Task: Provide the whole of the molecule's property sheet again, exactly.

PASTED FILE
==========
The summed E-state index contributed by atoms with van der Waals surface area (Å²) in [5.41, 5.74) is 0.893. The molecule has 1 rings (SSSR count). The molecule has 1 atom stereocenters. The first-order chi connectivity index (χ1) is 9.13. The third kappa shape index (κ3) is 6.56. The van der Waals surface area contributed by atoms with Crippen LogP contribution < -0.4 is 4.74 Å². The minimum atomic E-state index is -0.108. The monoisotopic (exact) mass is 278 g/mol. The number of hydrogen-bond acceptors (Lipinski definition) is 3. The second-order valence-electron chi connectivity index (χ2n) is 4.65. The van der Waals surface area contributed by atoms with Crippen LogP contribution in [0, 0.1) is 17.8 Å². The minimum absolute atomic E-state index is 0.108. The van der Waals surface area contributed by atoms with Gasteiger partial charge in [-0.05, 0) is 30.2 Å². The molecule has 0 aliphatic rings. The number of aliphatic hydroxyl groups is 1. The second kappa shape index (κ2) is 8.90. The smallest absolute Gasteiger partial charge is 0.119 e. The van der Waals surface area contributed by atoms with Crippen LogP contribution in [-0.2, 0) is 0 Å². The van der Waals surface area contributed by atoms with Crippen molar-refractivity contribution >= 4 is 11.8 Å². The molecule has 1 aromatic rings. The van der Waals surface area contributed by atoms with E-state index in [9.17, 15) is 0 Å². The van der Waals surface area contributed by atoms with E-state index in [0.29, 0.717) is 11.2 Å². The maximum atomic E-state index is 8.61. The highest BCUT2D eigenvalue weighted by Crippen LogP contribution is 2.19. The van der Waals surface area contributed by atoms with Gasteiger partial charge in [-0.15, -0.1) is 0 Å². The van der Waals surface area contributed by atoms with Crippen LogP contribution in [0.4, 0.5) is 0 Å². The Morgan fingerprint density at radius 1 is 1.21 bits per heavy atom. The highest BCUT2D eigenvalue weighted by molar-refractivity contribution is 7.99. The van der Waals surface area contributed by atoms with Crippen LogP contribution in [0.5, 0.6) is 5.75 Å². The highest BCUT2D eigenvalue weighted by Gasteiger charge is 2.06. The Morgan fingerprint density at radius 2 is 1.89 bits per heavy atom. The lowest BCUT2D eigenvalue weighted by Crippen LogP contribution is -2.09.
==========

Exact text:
The summed E-state index contributed by atoms with van der Waals surface area (Å²) in [5.41, 5.74) is 0.893. The molecule has 1 rings (SSSR count). The molecule has 1 atom stereocenters. The first-order chi connectivity index (χ1) is 9.13. The third kappa shape index (κ3) is 6.56. The van der Waals surface area contributed by atoms with Crippen LogP contribution < -0.4 is 4.74 Å². The minimum atomic E-state index is -0.108. The monoisotopic (exact) mass is 278 g/mol. The number of hydrogen-bond acceptors (Lipinski definition) is 3. The second-order valence-electron chi connectivity index (χ2n) is 4.65. The van der Waals surface area contributed by atoms with Crippen LogP contribution in [0, 0.1) is 17.8 Å². The minimum absolute atomic E-state index is 0.108. The van der Waals surface area contributed by atoms with Gasteiger partial charge in [-0.05, 0) is 30.2 Å². The molecule has 0 aliphatic rings. The number of aliphatic hydroxyl groups is 1. The second kappa shape index (κ2) is 8.90. The smallest absolute Gasteiger partial charge is 0.119 e. The van der Waals surface area contributed by atoms with Crippen LogP contribution in [-0.2, 0) is 0 Å². The van der Waals surface area contributed by atoms with Crippen molar-refractivity contribution >= 4 is 11.8 Å². The molecule has 1 aromatic rings. The van der Waals surface area contributed by atoms with E-state index in [9.17, 15) is 0 Å². The van der Waals surface area contributed by atoms with E-state index in [0.29, 0.717) is 11.2 Å². The maximum atomic E-state index is 8.61. The highest BCUT2D eigenvalue weighted by Crippen LogP contribution is 2.19. The van der Waals surface area contributed by atoms with Gasteiger partial charge in [-0.15, -0.1) is 0 Å². The van der Waals surface area contributed by atoms with Crippen LogP contribution in [0.4, 0.5) is 0 Å². The Morgan fingerprint density at radius 1 is 1.21 bits per heavy atom. The highest BCUT2D eigenvalue weighted by molar-refractivity contribution is 7.99. The van der Waals surface area contributed by atoms with Crippen LogP contribution in [0.5, 0.6) is 5.75 Å². The highest BCUT2D eigenvalue weighted by Gasteiger charge is 2.06. The Morgan fingerprint density at radius 2 is 1.89 bits per heavy atom. The lowest BCUT2D eigenvalue weighted by Crippen LogP contribution is -2.09.